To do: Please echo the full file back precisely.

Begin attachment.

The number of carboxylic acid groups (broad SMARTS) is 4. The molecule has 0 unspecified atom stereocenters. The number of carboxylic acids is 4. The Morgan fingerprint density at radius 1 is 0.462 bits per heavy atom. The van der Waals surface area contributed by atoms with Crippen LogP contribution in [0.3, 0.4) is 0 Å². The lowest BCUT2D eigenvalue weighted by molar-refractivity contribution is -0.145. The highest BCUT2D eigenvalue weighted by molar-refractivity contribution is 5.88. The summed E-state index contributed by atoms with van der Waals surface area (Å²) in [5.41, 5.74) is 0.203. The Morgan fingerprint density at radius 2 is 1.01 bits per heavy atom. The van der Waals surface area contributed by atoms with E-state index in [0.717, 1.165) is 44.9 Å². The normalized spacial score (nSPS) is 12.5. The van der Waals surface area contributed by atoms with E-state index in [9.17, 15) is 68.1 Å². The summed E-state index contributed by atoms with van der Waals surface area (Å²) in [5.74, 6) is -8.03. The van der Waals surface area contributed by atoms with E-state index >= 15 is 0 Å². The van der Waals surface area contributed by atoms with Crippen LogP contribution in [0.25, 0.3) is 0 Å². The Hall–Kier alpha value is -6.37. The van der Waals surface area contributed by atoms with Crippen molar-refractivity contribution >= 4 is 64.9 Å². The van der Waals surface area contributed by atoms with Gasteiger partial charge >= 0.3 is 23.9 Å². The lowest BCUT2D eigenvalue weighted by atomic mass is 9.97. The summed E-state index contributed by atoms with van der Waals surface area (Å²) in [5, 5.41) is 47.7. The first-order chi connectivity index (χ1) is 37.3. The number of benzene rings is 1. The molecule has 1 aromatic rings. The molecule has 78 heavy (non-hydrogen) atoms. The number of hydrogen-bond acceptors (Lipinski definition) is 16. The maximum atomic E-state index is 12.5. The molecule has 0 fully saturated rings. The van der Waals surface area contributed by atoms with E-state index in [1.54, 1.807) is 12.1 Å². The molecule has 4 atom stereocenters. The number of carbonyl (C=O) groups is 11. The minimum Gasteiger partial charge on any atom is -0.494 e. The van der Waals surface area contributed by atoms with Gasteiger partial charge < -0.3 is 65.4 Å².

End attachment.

The number of carboxylic acid groups (broad SMARTS) is 4. The molecule has 0 unspecified atom stereocenters. The number of carboxylic acids is 4. The Morgan fingerprint density at radius 1 is 0.462 bits per heavy atom. The van der Waals surface area contributed by atoms with Crippen LogP contribution in [0.3, 0.4) is 0 Å². The lowest BCUT2D eigenvalue weighted by molar-refractivity contribution is -0.145. The highest BCUT2D eigenvalue weighted by molar-refractivity contribution is 5.88. The summed E-state index contributed by atoms with van der Waals surface area (Å²) in [5.41, 5.74) is 0.203. The Morgan fingerprint density at radius 2 is 1.01 bits per heavy atom. The van der Waals surface area contributed by atoms with E-state index in [0.717, 1.165) is 44.9 Å². The normalized spacial score (nSPS) is 12.5. The van der Waals surface area contributed by atoms with E-state index in [9.17, 15) is 68.1 Å². The summed E-state index contributed by atoms with van der Waals surface area (Å²) in [5.74, 6) is -8.03. The van der Waals surface area contributed by atoms with E-state index >= 15 is 0 Å². The van der Waals surface area contributed by atoms with Crippen LogP contribution in [0.25, 0.3) is 0 Å². The Hall–Kier alpha value is -6.37. The van der Waals surface area contributed by atoms with Crippen molar-refractivity contribution >= 4 is 64.9 Å². The van der Waals surface area contributed by atoms with Gasteiger partial charge >= 0.3 is 23.9 Å². The lowest BCUT2D eigenvalue weighted by atomic mass is 9.97. The summed E-state index contributed by atoms with van der Waals surface area (Å²) in [5, 5.41) is 47.7. The first-order chi connectivity index (χ1) is 37.3. The number of benzene rings is 1. The molecule has 1 aromatic rings. The molecule has 78 heavy (non-hydrogen) atoms. The number of hydrogen-bond acceptors (Lipinski definition) is 16. The maximum atomic E-state index is 12.5. The molecule has 0 fully saturated rings. The van der Waals surface area contributed by atoms with E-state index in [1.54, 1.807) is 12.1 Å². The molecule has 4 atom stereocenters. The number of carbonyl (C=O) groups is 11. The minimum Gasteiger partial charge on any atom is -0.494 e. The van der Waals surface area contributed by atoms with Gasteiger partial charge < -0.3 is 65.4 Å².